Now, following the collapse of the global financial system, those warnings have become louder still, and ever more difficult to dismiss – because this time around there are threatening noises coming from those who actually have the power to do something about it. First came a paper from Zhou Xiaochuan, the governor of the People’s Bank of China (PBoC), a couple of months ago, positing the idea of introducing the special drawing right (SDR) – a kind of internal currency at the International Monetary Fund (IMF) – as an international reserve currency. These calls were then repeated, with more force, by the Russian president, Dmitry Medvedev, who last week declared that the world needed new reserve currencies in addition to the dollar.

And this time around, the dollar is most certainly suffering. Since 2002 its trade-weighted strength – calculated against a basket of other currencies – has fallen by more than a quarter, from 112 to 81 points. In the same period, the proportion of dollars held by reserve managers in leading central banks has also taken a dive. According to figures from the IMF, confirmed holdings of dollars in government vaults, from Beijing and Tokyo to London and Paris, fell from 71pc of reserves to 64.5pc between 2002 and 2008.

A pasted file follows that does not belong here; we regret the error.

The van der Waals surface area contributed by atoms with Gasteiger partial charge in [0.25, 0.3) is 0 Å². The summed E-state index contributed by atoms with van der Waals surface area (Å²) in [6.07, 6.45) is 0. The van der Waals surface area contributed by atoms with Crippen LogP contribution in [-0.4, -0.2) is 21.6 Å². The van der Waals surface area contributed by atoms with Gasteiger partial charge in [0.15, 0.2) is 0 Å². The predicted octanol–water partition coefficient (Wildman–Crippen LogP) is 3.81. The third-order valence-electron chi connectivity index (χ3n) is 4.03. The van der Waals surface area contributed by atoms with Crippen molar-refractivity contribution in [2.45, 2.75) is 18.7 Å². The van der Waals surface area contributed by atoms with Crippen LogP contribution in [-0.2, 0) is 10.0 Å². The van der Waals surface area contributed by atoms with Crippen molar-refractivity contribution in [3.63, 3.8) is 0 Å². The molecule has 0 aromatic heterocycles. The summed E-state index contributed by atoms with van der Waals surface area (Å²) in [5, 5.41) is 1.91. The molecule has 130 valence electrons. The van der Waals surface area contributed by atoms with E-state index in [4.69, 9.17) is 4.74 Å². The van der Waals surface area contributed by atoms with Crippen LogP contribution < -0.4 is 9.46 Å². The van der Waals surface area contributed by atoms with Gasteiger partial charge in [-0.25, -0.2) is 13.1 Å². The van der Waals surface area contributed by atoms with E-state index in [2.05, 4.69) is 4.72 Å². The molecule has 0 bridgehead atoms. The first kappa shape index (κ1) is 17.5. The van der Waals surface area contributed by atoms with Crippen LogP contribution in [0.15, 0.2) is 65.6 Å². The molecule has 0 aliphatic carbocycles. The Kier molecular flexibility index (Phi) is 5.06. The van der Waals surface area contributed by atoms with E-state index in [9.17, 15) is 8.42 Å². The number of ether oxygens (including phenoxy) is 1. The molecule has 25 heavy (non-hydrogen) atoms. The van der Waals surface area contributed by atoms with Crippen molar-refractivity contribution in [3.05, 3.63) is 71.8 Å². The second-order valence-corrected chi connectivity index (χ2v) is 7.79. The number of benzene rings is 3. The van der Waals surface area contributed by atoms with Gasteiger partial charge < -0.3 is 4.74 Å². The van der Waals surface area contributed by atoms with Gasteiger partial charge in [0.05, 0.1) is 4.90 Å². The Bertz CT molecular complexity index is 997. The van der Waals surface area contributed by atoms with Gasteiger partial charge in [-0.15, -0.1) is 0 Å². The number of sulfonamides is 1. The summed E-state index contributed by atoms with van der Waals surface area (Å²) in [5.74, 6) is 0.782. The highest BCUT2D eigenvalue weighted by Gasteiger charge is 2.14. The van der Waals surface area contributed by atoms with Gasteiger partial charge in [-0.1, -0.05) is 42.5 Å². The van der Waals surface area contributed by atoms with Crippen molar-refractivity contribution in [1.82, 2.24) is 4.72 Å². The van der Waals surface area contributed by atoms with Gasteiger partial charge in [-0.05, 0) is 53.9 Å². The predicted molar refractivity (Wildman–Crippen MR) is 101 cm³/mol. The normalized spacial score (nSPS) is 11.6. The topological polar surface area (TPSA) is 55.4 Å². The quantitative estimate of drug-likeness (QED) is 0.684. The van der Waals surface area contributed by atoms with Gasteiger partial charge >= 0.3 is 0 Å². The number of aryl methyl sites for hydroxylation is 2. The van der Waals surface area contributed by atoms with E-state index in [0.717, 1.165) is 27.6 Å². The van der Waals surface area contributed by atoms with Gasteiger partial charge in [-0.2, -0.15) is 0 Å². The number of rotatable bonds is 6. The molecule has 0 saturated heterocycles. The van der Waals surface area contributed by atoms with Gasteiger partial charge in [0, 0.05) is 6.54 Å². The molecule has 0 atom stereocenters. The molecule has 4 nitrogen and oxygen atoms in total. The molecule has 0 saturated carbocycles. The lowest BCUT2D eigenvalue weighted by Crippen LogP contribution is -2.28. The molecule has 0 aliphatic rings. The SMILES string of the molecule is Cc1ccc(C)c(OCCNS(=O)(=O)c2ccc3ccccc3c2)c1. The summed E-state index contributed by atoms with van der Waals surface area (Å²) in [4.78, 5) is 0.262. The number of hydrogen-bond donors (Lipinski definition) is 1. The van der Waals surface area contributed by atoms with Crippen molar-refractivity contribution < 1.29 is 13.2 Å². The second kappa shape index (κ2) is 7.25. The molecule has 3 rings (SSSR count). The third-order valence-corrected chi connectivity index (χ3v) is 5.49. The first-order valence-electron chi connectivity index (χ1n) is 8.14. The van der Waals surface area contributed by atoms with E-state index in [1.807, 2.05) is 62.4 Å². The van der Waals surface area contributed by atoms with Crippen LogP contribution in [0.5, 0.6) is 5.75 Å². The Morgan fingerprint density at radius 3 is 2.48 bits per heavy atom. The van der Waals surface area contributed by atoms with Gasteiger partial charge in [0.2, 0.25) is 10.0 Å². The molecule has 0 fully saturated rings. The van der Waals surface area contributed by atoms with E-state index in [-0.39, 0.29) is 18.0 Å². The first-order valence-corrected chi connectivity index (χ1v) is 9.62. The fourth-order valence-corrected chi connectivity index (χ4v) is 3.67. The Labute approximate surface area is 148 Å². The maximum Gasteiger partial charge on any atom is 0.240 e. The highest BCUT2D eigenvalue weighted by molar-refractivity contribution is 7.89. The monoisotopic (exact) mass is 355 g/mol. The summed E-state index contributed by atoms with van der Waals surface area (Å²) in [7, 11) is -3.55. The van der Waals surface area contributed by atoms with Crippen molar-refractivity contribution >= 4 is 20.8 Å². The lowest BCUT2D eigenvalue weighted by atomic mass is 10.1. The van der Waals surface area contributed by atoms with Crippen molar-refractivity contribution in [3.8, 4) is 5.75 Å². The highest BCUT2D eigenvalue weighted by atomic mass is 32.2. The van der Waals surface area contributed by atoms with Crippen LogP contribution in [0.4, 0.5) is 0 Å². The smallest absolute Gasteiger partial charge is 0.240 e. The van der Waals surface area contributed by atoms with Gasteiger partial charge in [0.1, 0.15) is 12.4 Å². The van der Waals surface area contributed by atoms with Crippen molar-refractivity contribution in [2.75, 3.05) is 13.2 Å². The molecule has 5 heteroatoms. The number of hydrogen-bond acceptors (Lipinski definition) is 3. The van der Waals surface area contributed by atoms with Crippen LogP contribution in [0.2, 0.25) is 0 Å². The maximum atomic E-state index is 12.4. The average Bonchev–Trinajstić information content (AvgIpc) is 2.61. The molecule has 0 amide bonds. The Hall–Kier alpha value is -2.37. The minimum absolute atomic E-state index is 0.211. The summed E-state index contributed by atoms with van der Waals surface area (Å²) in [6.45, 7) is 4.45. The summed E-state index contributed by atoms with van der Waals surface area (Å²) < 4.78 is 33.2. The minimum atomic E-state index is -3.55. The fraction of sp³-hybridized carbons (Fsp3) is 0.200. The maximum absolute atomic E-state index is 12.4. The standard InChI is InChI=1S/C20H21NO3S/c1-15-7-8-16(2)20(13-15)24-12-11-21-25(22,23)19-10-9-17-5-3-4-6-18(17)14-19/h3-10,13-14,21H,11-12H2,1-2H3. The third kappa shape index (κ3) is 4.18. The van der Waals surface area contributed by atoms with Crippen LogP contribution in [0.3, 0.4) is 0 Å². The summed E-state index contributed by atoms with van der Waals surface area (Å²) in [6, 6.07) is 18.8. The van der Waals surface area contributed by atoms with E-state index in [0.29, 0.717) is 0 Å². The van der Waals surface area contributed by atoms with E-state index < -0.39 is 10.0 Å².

However, detecting what is really happening in the world of foreign exchange reserves is notoriously closer to an art than a science. For instance, figures from April seemed to suggest a fall in China’s holdings of US Treasuries – something ‘dollapocalypticists’ pounced on at the time. But according to Brad Setser of the Council on Foreign Relations, the country was merely rejigging its Treasury portfolio rather than liquidating parts of it. In such an opaque world it is little wonder the conspiracy theories over those two Japanese smugglers show little sign of dissipating.

Nonetheless, for US Treasury Secretary Tim Geithner, who has inherited his predecessors’ role as dollar wallah-in-chief, the currency’s travails have made it all the more difficult for him to repeat the mantra that he “believes in a strong dollar” while keeping a straight face. Indeed, when he tried to insist at a university lecture in Beijing earlier this month that “Chinese financial assets are very safe,” it drew floods of laughter from the audience.

He wasn’t playing for laughs, but the irony of the situation is plain to see. If there were a textbook list of actions one could take to weaken a currency, the US (alongside most other developed nations) would be following it to the letter. It has cut interest rates to a whisker above zero; it has engaged in quantitative easing, pumping cash directly into the economy; it has committed to spending trillions of dollars on a fiscal stimulus package designed to pull the country out of recession; it has pledged tacitly to support its stricken banks so that no major institution is allowed to collapse. In any normal circumstances, actions like these would hammer a currency.

According to Stephen Jen of BlueGold Capital Management: “People are having second thoughts not simply because they don’t like the dollar, but they are having second thoughts about whether US assets are obviously the strongest assets to own.”